Universal Design for Learning and School Libraries

Plummer, S.

CA – Assessment Strategies

Robinson, D. E. (2017). Universal design for learning and school libraries. Knowledge Quest, 46(1), 56 – 61. Retrieved from: http://libaccess.sjlibrary.org/login?url=http://search.ebscohost.com/login.aspx?direct=true&db=a9h&AN=124886372&site=ehost-live&scope=site

Summary: The article explores Universal Design for Learning and how it can be used to demonstrate knowledge and understanding of a subject through a variety of outlets. The article shares examples of various ways of delivering lessons to students with a range of learning needs.

Evaluation: What I like about this article is that it caters to non-traditional students and those who sometimes feel they are not strong academic performers simply because they have different learning styles. It includes a case study and template for research and multimedia collaborative activities.


Classroom Assessments

Bader, Devorah

CA – Curriculum and Assessments

Conderman, G. & Hedin, L. (2012). Classroom assessments that inform instruction. Kappa Delta Pi Record, 48(4), 162-168. doi: 10.1080/00228958.2012.733964 Retrieved from https://www.tandfonline.com/doi/abs/10.1080/00228958.2012.733964?journalCode=ukdr20

Summary/Abstract: Many techniques are suggested to gather continuous formative student assessment data and adjust instruction accordingly.

This is a very well written and useful article that gives concrete examples of many types of formative assessments and how to integrate them into a unit of learning.  It also touches on rules for creating assessment questions either in a formative assessment or summative assessment (i.e. multiple choice, T/F questions, etc.).



Microdocumentation of the Impact of Teacher Librarians on Teaching and Learning

Galang, Johnny


Loertscher, D. (2017, June). Microdocumentation of the impact of teacher librarians on teaching and learning. Teacher Librarian 44(5), 44-7.

This article describes the traditional and emerging roles of the teacher-librarian. The LIIITE model is described in detail. The author also asserts the importance of the teacher-librarian, but acknowledges that the value of teacher-librarians is not widely understood. As a result, Loertscher encourages documenting successful collaborations between TLs and classroom teachers.

This article helped me to better understand the LIIITE model. It will be interesting to see the outcomes of this ongoing research project.

Mason, Ariella


Briggs, S. (2014). 21 Ways to Check for Student Understanding. Retrieved February 11, 2018, from https://www.opencolleges. edu.au/informed/features/21-ways-to-check -for-student-understanding/

This article discusses ways to insure that what you are teaching is actually being learned by the students. It argues that tests should not be used as the only method of measuring understanding, and that understanding is best measured during the lesson. Some of the suggestions included: avoid yes/no questions, reflections, summarizations from students, analogies, and several more interactive methods.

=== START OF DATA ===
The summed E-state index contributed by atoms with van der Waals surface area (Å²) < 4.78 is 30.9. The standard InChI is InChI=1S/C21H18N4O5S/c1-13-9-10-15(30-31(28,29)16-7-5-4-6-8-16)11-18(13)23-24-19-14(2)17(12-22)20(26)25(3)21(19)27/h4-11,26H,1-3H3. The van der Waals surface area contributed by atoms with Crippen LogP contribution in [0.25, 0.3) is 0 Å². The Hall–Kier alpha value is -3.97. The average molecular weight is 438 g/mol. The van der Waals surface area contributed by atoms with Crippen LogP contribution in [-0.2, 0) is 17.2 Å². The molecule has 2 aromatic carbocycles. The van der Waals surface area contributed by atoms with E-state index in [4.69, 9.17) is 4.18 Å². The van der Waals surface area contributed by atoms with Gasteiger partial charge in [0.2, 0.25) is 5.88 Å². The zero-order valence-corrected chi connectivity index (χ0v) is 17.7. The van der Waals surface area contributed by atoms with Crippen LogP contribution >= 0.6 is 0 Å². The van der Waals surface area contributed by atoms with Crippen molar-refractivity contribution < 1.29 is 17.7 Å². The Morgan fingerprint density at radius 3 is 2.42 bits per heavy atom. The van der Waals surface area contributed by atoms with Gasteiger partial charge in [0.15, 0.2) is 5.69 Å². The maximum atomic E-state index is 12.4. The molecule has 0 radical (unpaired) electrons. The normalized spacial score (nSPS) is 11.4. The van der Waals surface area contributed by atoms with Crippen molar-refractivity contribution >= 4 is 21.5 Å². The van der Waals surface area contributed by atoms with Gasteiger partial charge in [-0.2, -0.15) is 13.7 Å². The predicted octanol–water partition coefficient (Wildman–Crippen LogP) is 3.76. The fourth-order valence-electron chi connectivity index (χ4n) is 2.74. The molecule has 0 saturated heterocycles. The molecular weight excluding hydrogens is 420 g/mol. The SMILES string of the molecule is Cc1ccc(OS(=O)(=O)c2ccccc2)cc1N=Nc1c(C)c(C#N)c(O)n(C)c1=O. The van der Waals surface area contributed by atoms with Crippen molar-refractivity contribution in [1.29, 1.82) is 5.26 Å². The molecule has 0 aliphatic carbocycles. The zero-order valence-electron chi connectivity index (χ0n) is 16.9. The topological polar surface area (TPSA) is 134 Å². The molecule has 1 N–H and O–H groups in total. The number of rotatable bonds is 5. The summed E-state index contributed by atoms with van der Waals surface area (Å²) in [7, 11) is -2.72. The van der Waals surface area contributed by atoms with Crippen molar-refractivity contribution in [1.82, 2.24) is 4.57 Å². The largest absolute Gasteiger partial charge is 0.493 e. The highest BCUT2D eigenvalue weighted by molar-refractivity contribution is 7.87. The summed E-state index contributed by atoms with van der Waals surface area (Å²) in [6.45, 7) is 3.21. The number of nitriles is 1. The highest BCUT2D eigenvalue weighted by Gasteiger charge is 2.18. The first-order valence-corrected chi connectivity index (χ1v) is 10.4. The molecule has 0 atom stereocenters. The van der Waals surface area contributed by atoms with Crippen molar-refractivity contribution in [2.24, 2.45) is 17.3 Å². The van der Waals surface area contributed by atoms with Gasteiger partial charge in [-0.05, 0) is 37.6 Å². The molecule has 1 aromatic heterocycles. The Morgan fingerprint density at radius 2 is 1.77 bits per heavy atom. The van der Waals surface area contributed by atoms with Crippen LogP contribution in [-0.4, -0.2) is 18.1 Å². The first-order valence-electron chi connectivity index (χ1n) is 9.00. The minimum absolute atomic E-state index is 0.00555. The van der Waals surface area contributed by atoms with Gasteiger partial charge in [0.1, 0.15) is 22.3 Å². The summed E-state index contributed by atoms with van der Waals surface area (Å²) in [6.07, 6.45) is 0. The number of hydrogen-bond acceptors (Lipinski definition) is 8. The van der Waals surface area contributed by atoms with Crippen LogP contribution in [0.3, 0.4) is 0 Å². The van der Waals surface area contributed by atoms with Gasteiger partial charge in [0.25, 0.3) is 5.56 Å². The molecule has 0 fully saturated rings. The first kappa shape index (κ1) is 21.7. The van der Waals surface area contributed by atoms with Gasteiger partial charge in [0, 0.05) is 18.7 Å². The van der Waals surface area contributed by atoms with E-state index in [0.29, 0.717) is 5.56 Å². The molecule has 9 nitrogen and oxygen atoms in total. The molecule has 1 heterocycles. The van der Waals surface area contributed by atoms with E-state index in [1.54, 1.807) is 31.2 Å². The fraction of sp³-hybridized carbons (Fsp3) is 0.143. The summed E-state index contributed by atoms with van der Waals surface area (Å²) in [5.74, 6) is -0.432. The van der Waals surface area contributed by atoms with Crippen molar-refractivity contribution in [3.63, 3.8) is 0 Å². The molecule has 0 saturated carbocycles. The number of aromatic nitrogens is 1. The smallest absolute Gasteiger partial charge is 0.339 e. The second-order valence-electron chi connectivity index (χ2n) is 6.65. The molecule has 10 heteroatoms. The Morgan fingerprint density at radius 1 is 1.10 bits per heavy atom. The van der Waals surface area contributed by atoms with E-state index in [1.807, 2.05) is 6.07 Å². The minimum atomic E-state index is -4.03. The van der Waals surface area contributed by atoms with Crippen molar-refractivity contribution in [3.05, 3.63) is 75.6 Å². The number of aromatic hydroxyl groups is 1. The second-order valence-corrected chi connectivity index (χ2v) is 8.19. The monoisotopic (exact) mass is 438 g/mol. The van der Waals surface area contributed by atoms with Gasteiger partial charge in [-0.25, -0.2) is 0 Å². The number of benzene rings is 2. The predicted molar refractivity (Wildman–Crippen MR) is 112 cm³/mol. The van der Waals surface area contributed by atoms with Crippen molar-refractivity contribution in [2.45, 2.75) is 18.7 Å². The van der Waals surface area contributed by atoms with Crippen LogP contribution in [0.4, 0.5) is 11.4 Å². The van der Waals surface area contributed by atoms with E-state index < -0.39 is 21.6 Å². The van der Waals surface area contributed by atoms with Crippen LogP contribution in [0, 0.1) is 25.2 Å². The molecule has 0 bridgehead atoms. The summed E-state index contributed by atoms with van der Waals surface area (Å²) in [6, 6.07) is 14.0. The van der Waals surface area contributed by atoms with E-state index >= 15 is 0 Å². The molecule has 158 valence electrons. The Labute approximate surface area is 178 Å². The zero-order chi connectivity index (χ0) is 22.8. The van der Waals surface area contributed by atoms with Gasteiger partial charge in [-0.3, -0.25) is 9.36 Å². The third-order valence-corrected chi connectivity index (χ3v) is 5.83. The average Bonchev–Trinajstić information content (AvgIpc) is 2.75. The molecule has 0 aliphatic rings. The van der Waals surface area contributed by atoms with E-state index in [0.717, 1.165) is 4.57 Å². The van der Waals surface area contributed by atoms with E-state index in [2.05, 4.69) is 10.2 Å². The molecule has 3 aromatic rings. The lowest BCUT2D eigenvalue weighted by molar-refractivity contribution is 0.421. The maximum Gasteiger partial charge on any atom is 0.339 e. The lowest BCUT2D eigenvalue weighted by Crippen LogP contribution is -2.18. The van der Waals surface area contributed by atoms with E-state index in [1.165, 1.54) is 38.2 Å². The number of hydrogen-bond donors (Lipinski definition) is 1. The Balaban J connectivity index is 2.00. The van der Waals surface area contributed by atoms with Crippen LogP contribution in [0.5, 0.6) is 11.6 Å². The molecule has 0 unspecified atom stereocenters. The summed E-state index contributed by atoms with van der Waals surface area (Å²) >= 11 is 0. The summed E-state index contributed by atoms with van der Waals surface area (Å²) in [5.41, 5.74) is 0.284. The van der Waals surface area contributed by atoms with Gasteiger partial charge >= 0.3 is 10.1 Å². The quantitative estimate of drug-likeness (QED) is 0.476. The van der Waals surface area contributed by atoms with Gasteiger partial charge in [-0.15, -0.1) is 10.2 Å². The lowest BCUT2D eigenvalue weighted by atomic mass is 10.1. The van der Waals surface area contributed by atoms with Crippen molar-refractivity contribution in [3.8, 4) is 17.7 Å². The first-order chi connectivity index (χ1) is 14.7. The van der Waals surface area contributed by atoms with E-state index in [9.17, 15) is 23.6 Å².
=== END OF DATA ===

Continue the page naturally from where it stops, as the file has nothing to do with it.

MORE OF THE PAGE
I found this article very helpful in this class because we have to do exactly as it says, design methods for measuring understanding outside of the traditional assessment. It provides good ideas not only for the assessment portion of all of the projects, but also the Big Thinks.

Mason, Ariella


Carnegie Mellon University. (n.d.). How to Assess Students’ Learning and Performance. Retrieved February 11, 2018, from https://www.cmu.edu/teaching/ assessment/assesslearning/index.html

This resource provides teachers with suggestions for several different methods to assess student learning. It gives ideas on assignment creation, exams, concept maps, rubrics, and group work.

This resource will be helpful in the completion of projects, giving ideas for assessment that are different than traditional tests. I found it helpful, and would recommend it to others taking this course.

Formative Assessment for the Common Core Literacy Standards

Clem, Katy


Calfee, R., Wilson, K. M., Flannery, B., & Kapinus, B. (2014). Formative Assessment for the Common Core Literacy Standards. Teachers College Record, 116(11), 1-32. Retrieved from http://www.tcrecord.org.libaccess.sjlibrary.org/library/content.asp?contentid=17649

“Assessment for learning rather than testing of achievement”…yes! Outlines common core standards clearly; provides insight into formative assessment method for evaluating learning in a meaningful way.

The team of authors succeeded at clearly laying out and explaining what is actually written in the Common Core standards, weeding through varied and expansive opinion on the issue to get to their express purpose and core. The approach to assessment outlined in this article focuses on the process of gathering feedback on student learning with a goal of adjusting ongoing teaching, linking closely to the connected goals and approaches found in inquiry-based learning. I still wonder how this approach can be scaled to evaluate efficacy across a state or nation; can the original goal of national standards, reducing discrepancies in educational opportunity based on socioeconomic or geographical factors and ensuring that all schools provide equal educational opportunity, be achieved without the norm of standardized testing? I am deeply encouraged by what I’m reading regarding the direction in which assessment is headed, but I am still stuck on what that looks like when scaled to a national level or tied to federal funding.